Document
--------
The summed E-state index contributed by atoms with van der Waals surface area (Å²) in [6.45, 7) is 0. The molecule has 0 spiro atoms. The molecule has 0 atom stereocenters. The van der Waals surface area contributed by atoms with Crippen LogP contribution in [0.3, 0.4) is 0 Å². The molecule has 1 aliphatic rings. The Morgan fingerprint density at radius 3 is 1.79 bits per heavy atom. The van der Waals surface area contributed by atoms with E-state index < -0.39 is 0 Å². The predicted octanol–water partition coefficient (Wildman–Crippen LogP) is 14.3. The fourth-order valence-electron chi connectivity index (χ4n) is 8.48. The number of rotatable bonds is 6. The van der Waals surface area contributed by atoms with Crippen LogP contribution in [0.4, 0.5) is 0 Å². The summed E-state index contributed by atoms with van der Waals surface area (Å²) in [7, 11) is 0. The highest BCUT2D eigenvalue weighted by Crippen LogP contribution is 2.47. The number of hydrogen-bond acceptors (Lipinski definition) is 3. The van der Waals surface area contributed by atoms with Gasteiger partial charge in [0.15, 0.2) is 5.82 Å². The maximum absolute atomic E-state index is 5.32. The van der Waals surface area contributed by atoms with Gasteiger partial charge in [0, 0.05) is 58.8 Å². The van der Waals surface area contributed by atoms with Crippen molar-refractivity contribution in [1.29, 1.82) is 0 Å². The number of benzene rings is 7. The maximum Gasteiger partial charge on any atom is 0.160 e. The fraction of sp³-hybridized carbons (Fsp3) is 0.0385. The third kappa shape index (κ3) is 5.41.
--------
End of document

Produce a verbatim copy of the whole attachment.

The summed E-state index contributed by atoms with van der Waals surface area (Å²) in [6.45, 7) is 0. The molecule has 0 spiro atoms. The molecule has 0 atom stereocenters. The van der Waals surface area contributed by atoms with Crippen LogP contribution in [0.3, 0.4) is 0 Å². The molecule has 1 aliphatic rings. The Morgan fingerprint density at radius 3 is 1.79 bits per heavy atom. The van der Waals surface area contributed by atoms with E-state index < -0.39 is 0 Å². The predicted octanol–water partition coefficient (Wildman–Crippen LogP) is 14.3. The fourth-order valence-electron chi connectivity index (χ4n) is 8.48. The number of rotatable bonds is 6. The van der Waals surface area contributed by atoms with Crippen LogP contribution in [0.4, 0.5) is 0 Å². The summed E-state index contributed by atoms with van der Waals surface area (Å²) in [7, 11) is 0. The highest BCUT2D eigenvalue weighted by Crippen LogP contribution is 2.47. The number of hydrogen-bond acceptors (Lipinski definition) is 3. The van der Waals surface area contributed by atoms with Gasteiger partial charge in [0.15, 0.2) is 5.82 Å². The maximum absolute atomic E-state index is 5.32. The van der Waals surface area contributed by atoms with Gasteiger partial charge in [0, 0.05) is 58.8 Å². The van der Waals surface area contributed by atoms with Crippen molar-refractivity contribution in [1.29, 1.82) is 0 Å². The number of benzene rings is 7. The maximum Gasteiger partial charge on any atom is 0.160 e. The fraction of sp³-hybridized carbons (Fsp3) is 0.0385. The third kappa shape index (κ3) is 5.41.